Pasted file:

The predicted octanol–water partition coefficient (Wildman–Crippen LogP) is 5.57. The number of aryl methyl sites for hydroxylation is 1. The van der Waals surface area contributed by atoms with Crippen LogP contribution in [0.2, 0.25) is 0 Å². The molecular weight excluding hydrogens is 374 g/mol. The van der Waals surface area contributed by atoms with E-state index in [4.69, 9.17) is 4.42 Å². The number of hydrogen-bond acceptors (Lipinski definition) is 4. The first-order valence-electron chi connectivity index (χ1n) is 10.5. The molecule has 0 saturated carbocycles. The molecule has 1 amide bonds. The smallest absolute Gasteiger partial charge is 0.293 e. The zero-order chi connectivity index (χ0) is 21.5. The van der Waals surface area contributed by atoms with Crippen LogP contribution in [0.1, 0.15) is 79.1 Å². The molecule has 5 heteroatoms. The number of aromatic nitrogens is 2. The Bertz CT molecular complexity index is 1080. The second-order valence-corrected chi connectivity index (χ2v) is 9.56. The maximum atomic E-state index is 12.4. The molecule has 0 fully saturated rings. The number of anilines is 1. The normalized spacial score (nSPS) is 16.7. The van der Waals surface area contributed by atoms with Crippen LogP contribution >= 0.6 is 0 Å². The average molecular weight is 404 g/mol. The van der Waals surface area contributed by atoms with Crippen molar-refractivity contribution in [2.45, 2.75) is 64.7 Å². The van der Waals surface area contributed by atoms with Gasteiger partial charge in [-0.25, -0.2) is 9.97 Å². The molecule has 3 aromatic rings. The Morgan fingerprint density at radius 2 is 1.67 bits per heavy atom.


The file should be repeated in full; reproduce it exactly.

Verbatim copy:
The predicted octanol–water partition coefficient (Wildman–Crippen LogP) is 5.57. The number of aryl methyl sites for hydroxylation is 1. The van der Waals surface area contributed by atoms with Crippen LogP contribution in [0.2, 0.25) is 0 Å². The molecular weight excluding hydrogens is 374 g/mol. The van der Waals surface area contributed by atoms with E-state index in [4.69, 9.17) is 4.42 Å². The number of hydrogen-bond acceptors (Lipinski definition) is 4. The first-order valence-electron chi connectivity index (χ1n) is 10.5. The molecule has 0 saturated carbocycles. The molecule has 1 amide bonds. The smallest absolute Gasteiger partial charge is 0.293 e. The zero-order chi connectivity index (χ0) is 21.5. The van der Waals surface area contributed by atoms with Crippen LogP contribution in [0.1, 0.15) is 79.1 Å². The molecule has 5 heteroatoms. The number of aromatic nitrogens is 2. The Bertz CT molecular complexity index is 1080. The second-order valence-corrected chi connectivity index (χ2v) is 9.56. The maximum atomic E-state index is 12.4. The molecule has 0 fully saturated rings. The number of anilines is 1. The normalized spacial score (nSPS) is 16.7. The van der Waals surface area contributed by atoms with Crippen LogP contribution >= 0.6 is 0 Å². The average molecular weight is 404 g/mol. The van der Waals surface area contributed by atoms with Crippen molar-refractivity contribution in [2.45, 2.75) is 64.7 Å². The van der Waals surface area contributed by atoms with Gasteiger partial charge in [-0.25, -0.2) is 9.97 Å². The molecule has 3 aromatic rings. The Morgan fingerprint density at radius 2 is 1.67 bits per heavy atom.